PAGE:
Before this school year, if parent Mindy Rowe wanted to know what was going on in her children’s classes in the Central Valley School District, she would have to call or email her children’s teachers.
“I’m a super-involved, nosy parent,” Rowe said.
She said she would meet the teachers on back-to-school night before the beginning of the school year and volunteered in the classroom. While she said all of the teachers were very helpful and got back to her in a timely manner, she realized if every parent asked for a list of missing assignments, it would be a lot of work for teachers.
This year, Rowe can check her children’s progress online.
Two years ago, district administrators and teachers were hand scheduling high school students before every new semester.
When Ben Small took over as superintendent in 2008, the district had a homegrown system to manage student data and conduct its business. While he said the system did a good job, it needed to be updated to meet the needs of the district.
“We needed to do something different,” he said.
In 2011, Small and his staff presented the software system SunGard Suite to the school board. The price tag was high – $726,711 for the software contract and staff training. Small told the board the system could be paid for after a one-time utilities savings of $639,451 and from federal American Recovery and Reinvestment Act funds.
SunGard revamped every aspect of conducting business in the school district, aside from teaching. All four components of the system are integrated, so if information is changed on one, it’s changed on the rest of the system.
Business PLUS is the financial and human resources management system that provides financial management tools for all district accounts. It includes human-resource management tools, such as recruiting, personnel, employee access, payroll and a way for employees to track professional development.
Performance PLUS contains student assessment, data analysis and curriculum management.
IEP PLUS is the special education management system, which streamlines data and records in accordance with federal and state requirements. It includes online individualized education plan development and forms.
The program that most students, parents and school secretaries use is eSchool PLUS.
Susan Christenson, director of instructional technology and career and technical education, said the program includes student information, parent contact information, demographics, attendance records, the Teacher Access Center and the Home Access Center, the program Rowe uses to check her children’s progress.
Parents can log into the system and see a list of their children attending school in the district. Rowe has two children, Chloe, a freshman at University High School, and Camden, a sixth-grader at North Pines Middle School.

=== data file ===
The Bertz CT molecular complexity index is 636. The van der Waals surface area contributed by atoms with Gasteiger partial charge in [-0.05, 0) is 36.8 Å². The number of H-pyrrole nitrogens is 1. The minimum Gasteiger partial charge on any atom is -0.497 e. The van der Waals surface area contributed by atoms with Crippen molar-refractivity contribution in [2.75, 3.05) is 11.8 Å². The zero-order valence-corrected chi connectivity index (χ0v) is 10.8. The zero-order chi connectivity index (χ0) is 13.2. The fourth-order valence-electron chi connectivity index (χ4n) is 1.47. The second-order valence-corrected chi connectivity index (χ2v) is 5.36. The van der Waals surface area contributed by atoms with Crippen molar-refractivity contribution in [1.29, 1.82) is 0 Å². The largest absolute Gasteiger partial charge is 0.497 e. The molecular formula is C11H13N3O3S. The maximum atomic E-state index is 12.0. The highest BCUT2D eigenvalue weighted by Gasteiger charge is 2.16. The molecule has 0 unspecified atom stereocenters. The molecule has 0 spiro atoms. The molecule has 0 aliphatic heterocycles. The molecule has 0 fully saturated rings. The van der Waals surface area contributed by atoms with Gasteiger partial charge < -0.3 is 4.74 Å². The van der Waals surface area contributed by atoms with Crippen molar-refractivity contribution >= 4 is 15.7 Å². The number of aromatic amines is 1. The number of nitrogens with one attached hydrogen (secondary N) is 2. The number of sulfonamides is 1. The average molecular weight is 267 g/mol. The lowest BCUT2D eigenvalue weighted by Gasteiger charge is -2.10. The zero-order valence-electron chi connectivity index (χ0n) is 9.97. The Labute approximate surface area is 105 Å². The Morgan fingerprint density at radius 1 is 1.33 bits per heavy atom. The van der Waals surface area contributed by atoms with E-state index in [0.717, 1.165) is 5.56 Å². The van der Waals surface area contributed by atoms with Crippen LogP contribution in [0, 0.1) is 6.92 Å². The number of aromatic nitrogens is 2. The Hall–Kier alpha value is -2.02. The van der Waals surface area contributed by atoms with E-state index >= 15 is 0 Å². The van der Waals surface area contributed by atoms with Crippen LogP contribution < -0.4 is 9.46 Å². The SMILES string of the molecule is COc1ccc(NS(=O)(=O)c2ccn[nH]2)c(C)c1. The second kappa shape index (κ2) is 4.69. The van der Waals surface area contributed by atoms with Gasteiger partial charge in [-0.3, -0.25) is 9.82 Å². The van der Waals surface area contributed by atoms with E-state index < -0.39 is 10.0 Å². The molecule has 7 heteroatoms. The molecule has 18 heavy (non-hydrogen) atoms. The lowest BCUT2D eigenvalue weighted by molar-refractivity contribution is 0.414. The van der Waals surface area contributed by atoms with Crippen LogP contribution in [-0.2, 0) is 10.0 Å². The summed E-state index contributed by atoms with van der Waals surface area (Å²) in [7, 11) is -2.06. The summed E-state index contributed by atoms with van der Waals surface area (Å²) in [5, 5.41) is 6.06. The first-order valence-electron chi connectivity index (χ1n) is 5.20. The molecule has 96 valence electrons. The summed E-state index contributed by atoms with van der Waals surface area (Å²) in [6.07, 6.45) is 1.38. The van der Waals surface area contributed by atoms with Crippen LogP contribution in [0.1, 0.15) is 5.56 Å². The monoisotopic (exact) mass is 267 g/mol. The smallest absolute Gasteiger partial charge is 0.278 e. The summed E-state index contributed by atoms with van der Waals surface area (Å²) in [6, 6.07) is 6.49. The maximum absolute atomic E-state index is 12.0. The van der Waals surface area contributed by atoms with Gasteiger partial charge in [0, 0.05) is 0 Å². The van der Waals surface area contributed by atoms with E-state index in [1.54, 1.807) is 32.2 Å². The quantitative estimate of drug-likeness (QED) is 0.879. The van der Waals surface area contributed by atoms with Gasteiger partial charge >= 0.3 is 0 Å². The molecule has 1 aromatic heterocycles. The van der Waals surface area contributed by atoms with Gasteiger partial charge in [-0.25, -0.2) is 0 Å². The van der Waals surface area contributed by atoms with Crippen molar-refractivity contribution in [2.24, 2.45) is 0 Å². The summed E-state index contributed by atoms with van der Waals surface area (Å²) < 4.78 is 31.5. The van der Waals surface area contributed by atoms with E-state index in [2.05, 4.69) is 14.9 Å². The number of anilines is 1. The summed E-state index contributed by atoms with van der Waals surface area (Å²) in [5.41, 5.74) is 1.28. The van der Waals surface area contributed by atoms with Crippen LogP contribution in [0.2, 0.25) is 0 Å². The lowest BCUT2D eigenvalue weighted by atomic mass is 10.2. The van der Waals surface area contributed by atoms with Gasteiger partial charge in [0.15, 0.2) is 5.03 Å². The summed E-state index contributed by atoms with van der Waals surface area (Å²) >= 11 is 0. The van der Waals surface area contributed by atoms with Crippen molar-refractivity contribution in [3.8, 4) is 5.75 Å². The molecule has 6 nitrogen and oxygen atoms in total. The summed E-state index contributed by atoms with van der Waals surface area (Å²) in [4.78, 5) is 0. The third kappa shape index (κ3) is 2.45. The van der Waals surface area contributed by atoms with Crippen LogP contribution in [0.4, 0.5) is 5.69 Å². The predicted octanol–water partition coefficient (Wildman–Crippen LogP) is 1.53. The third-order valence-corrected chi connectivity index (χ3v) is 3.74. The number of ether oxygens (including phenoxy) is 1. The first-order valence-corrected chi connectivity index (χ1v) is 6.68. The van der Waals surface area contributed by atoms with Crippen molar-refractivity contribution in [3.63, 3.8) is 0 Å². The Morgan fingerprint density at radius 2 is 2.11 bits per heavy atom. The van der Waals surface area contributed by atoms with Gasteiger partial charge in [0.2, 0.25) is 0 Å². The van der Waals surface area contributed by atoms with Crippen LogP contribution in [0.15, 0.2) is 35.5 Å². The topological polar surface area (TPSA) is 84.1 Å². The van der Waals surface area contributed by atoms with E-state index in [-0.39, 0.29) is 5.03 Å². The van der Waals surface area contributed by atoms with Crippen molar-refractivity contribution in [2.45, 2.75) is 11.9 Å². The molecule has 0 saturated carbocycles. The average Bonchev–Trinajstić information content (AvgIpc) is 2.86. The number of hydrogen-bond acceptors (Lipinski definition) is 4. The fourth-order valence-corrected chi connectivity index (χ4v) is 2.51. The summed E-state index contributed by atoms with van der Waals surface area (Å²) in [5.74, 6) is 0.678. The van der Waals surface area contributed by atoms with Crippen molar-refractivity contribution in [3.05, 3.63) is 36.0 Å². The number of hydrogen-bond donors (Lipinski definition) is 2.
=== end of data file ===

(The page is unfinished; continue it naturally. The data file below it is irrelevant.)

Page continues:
When her children are absent, she can check to see what assignments they missed. She can check their progress in each class and see what they need to boost their grades. If there is a discipline problem, that will be listed, too. Once last year as an eighth-grader, her daughter forgot to take her phone out of her pocket before class, which is a violation of North Pines rules. That incident is still listed on her daughter’s page.
“That doesn’t go away,” Rowe said.
Rowe said she is still learning about the system. She generally checks it every two weeks, but Chloe checks it more often to be proactive with her grades.
“I do like it, and it’s very helpful,” Rowe said.
At the Central Valley Kindergarten Center, head secretary Bev Burkhalter recently entered her 100th kindergarten registration form for the 2013-14 school year.
“We get a whole new set of kids every year,” she said. Before, information about the students varied from school to school. For instance, sometimes there were notes such as, “Grandma will pick up on Fridays,” listed where a parent email address should have been.
The new system helps standardize how addresses and other contact information are entered. Burkhalter said this information is important because it will follow the student throughout their school career.
Of course, with every new computer system, there are glitches and bugs. There was also some trepidation about doing things differently, such as keeping grades in the computer, rather than a grade book.
“A grade book is very personal to a teacher,” Small said.
Christenson said the system will be upgraded over the summer, based on feedback from teachers and staff.
District spokeswoman Melanie Rose said that while they have had SunGard up and running for most of the school year, it is still not fully operational, and expects most employees will start to feel proficient with it after another year.
“We wouldn’t ask to go through this kind of change if it wasn’t necessary to move forward,” Small said.
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